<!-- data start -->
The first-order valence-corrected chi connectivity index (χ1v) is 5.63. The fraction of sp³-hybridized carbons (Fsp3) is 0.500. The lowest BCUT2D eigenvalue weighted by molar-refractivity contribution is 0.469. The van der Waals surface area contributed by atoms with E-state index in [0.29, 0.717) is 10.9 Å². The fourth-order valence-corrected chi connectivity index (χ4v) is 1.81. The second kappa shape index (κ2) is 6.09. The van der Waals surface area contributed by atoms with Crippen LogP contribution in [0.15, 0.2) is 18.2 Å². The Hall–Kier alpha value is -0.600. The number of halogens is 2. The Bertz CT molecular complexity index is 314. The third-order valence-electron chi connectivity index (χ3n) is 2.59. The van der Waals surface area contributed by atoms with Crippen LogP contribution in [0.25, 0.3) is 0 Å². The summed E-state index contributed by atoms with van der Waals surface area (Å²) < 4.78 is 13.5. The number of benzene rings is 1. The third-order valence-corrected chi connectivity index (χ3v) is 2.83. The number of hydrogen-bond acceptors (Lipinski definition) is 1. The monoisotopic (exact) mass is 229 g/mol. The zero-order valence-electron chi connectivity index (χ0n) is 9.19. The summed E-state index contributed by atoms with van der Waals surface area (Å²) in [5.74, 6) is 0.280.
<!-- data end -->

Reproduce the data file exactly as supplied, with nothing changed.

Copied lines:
The first-order valence-corrected chi connectivity index (χ1v) is 5.63. The fraction of sp³-hybridized carbons (Fsp3) is 0.500. The lowest BCUT2D eigenvalue weighted by molar-refractivity contribution is 0.469. The van der Waals surface area contributed by atoms with E-state index in [0.29, 0.717) is 10.9 Å². The fourth-order valence-corrected chi connectivity index (χ4v) is 1.81. The second kappa shape index (κ2) is 6.09. The van der Waals surface area contributed by atoms with Crippen LogP contribution in [0.15, 0.2) is 18.2 Å². The Hall–Kier alpha value is -0.600. The number of halogens is 2. The Bertz CT molecular complexity index is 314. The third-order valence-electron chi connectivity index (χ3n) is 2.59. The van der Waals surface area contributed by atoms with Crippen LogP contribution in [0.25, 0.3) is 0 Å². The summed E-state index contributed by atoms with van der Waals surface area (Å²) < 4.78 is 13.5. The number of benzene rings is 1. The third-order valence-corrected chi connectivity index (χ3v) is 2.83. The number of hydrogen-bond acceptors (Lipinski definition) is 1. The monoisotopic (exact) mass is 229 g/mol. The zero-order valence-electron chi connectivity index (χ0n) is 9.19. The summed E-state index contributed by atoms with van der Waals surface area (Å²) in [5.74, 6) is 0.280.